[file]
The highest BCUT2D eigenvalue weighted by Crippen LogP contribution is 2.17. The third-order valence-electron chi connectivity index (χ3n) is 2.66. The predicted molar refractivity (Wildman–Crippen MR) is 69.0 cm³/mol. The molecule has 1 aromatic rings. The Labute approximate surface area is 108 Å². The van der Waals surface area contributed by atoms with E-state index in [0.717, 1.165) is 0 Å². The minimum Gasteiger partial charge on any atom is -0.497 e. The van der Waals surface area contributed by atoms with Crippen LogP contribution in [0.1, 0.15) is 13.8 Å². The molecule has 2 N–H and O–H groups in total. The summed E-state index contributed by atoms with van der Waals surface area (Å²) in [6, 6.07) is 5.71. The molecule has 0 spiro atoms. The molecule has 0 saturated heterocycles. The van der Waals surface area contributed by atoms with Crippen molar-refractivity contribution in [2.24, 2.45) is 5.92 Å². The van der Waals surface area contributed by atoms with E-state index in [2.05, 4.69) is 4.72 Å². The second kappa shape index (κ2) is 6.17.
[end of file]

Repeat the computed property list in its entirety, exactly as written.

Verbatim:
The highest BCUT2D eigenvalue weighted by Crippen LogP contribution is 2.17. The third-order valence-electron chi connectivity index (χ3n) is 2.66. The predicted molar refractivity (Wildman–Crippen MR) is 69.0 cm³/mol. The molecule has 1 aromatic rings. The Labute approximate surface area is 108 Å². The van der Waals surface area contributed by atoms with E-state index in [0.717, 1.165) is 0 Å². The minimum Gasteiger partial charge on any atom is -0.497 e. The van der Waals surface area contributed by atoms with Crippen LogP contribution in [0.1, 0.15) is 13.8 Å². The molecule has 2 N–H and O–H groups in total. The summed E-state index contributed by atoms with van der Waals surface area (Å²) in [6, 6.07) is 5.71. The molecule has 0 spiro atoms. The molecule has 0 saturated heterocycles. The van der Waals surface area contributed by atoms with Crippen molar-refractivity contribution in [2.24, 2.45) is 5.92 Å². The van der Waals surface area contributed by atoms with E-state index in [2.05, 4.69) is 4.72 Å². The second kappa shape index (κ2) is 6.17.